An Essay on Radiometric Dating
Radiocarbon is used to date the age of rocks, which enables scientists to date the age of the earth. . Creationists are only interested in debunking radiocarbon. Radiometric dating is largely done on rock that has formed from solidified lava. is open to question, this can potentially be explained by processes occurring in .. According to plate tectonic theory, continental crust overrides oceanic crust. This radioactive carbon 14 slowly decays back into normal, stable nitrogen. In theory it would never totally disappear, but after about 5 half-lives the Similarly, scientists do not know that the carbon decay rate has been.
It turns out that uranium in magma is typically found in the form of uranium dioxide, with a melting point of degrees centrigrade. This high melting point suggests that uranium would crystallize and fall to the bottom of magma chambers. Geologists are aware of the problem of initial concentration of daughter elements, and attempt to take it into account.
U-Pb dating attempts to get around the lack of information about initial daughter concentrations by the choice of minerals that are dated.
For example, zircons are thought to accept little lead but much uranium. Thus geologists assume that the lead in zircons resulted from radioactive decay. But I don't know how they can be sure how much lead zircons accept, and even they admit that zircons accept some lead. Lead could easily reside in impurities and imperfections in the crystal structure. Also, John Woodmorappe's paper has some examples of anomalies involving zircons.
It is known that the crystal structure of zircons does not accept much lead. However, it is unrealistic to expect a pure crystal to form in nature. Perfect crystals are very rare. In reality, I would expect that crystal growth would be blocked locally by various things, possibly particles in the way. Then the surrounding crystal surface would continue to grow and close up the gap, incorporating a tiny amount of magma. I even read something about geologists trying to choose crystals without impurities by visual examination when doing radiometric dating.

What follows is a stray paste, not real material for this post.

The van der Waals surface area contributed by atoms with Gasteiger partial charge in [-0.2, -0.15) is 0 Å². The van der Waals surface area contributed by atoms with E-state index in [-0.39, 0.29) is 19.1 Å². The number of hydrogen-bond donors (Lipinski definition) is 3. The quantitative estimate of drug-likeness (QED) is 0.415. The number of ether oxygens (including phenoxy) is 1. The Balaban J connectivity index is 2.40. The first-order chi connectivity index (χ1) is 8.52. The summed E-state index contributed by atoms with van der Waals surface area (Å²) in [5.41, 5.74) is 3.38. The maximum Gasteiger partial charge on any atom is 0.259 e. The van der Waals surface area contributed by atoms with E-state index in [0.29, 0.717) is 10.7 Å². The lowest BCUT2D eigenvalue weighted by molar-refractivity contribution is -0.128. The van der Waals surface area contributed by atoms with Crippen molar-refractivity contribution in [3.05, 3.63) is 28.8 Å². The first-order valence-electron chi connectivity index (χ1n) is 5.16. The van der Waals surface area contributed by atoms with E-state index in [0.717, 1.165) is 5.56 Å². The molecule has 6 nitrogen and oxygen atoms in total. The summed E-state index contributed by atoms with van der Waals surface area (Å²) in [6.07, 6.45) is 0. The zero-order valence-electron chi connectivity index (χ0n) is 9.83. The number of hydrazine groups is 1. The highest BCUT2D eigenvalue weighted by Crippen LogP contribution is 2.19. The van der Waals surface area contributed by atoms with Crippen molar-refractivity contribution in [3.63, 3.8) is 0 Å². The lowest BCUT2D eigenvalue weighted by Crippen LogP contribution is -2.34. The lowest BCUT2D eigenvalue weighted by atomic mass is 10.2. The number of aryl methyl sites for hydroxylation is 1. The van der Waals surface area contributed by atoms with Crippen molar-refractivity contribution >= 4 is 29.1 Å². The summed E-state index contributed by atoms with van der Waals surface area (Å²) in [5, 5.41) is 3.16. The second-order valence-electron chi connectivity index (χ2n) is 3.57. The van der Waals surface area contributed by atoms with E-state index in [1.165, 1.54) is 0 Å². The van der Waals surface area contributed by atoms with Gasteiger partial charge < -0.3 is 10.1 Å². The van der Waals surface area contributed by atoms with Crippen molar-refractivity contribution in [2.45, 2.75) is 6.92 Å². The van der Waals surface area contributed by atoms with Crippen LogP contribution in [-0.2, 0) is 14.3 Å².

Thus we can assume that zircons would incorporate some lead in their impurities, potentially invalidating uranium-lead dates obtained from zircons. Chemical fractionation, as we have seen, calls radiometric dates into question. But this cannot explain the distribution of lead isotopes. There are actually several isotopes of lead that are produced by different parent substances uraniumuraniumand thorium. One would not expect there to be much difference in the concentration of lead isotopes due to fractionation, since isotopes have properties that are very similar.
So one could argue that any variations in Pb ratios would have to result from radioactive decay.Carbon 14 Dating Disproves Evolution. Earth is NOT Billions of Years Old
However, the composition of lead isotopes between magma chambers could still differ, and lead could be incorporated into lava as it traveled to the surface from surrounding materials. I also recall reading that geologists assume the initial Pb isotope ratios vary from place to place anyway.
Later we will see that mixing of two kinds of magma, with different proportions of lead isotopes, could also lead to differences in concentrations. Mechanism of uranium crystallization and falling through the magma We now consider in more detail the process of fractionation that can cause uranium to be depleted at the top of magma chambers. Uranium and thorium have high melting points and as magma cools, these elements crystallize out of solution and fall to the magma chamber's depths and remelt.